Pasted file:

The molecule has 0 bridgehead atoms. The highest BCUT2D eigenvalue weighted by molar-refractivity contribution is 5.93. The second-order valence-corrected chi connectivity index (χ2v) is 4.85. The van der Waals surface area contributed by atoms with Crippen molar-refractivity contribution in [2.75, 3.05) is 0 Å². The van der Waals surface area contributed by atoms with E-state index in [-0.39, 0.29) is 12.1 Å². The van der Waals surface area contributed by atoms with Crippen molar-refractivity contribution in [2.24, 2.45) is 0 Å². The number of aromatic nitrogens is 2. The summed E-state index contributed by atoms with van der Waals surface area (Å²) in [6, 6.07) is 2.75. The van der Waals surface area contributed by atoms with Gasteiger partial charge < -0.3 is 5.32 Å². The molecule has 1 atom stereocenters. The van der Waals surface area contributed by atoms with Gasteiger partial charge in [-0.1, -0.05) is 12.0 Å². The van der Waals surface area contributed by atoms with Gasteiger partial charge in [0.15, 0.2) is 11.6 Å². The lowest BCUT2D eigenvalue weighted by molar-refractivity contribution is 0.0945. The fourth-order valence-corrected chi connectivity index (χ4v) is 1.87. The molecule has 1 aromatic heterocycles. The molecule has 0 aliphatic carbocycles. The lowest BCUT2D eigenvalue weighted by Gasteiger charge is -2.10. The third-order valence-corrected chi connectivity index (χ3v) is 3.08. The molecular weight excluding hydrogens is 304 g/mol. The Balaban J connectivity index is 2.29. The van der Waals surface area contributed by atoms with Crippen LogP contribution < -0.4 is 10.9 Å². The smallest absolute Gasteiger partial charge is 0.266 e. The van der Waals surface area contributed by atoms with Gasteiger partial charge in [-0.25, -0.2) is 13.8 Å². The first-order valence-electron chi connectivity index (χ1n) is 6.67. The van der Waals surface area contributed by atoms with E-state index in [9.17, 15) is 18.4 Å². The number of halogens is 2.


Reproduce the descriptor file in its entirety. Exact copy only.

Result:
The molecule has 0 bridgehead atoms. The highest BCUT2D eigenvalue weighted by molar-refractivity contribution is 5.93. The second-order valence-corrected chi connectivity index (χ2v) is 4.85. The van der Waals surface area contributed by atoms with Crippen molar-refractivity contribution in [2.75, 3.05) is 0 Å². The van der Waals surface area contributed by atoms with E-state index in [-0.39, 0.29) is 12.1 Å². The van der Waals surface area contributed by atoms with Crippen molar-refractivity contribution in [2.24, 2.45) is 0 Å². The number of aromatic nitrogens is 2. The summed E-state index contributed by atoms with van der Waals surface area (Å²) in [6, 6.07) is 2.75. The van der Waals surface area contributed by atoms with Gasteiger partial charge < -0.3 is 5.32 Å². The molecule has 1 atom stereocenters. The van der Waals surface area contributed by atoms with Gasteiger partial charge in [-0.1, -0.05) is 12.0 Å². The van der Waals surface area contributed by atoms with Gasteiger partial charge in [0.15, 0.2) is 11.6 Å². The lowest BCUT2D eigenvalue weighted by molar-refractivity contribution is 0.0945. The fourth-order valence-corrected chi connectivity index (χ4v) is 1.87. The molecule has 1 aromatic heterocycles. The molecule has 0 aliphatic carbocycles. The lowest BCUT2D eigenvalue weighted by Gasteiger charge is -2.10. The third-order valence-corrected chi connectivity index (χ3v) is 3.08. The molecular weight excluding hydrogens is 304 g/mol. The Balaban J connectivity index is 2.29. The van der Waals surface area contributed by atoms with Crippen LogP contribution < -0.4 is 10.9 Å². The smallest absolute Gasteiger partial charge is 0.266 e. The van der Waals surface area contributed by atoms with Gasteiger partial charge in [-0.25, -0.2) is 13.8 Å². The first-order valence-electron chi connectivity index (χ1n) is 6.67. The van der Waals surface area contributed by atoms with E-state index in [9.17, 15) is 18.4 Å². The number of halogens is 2.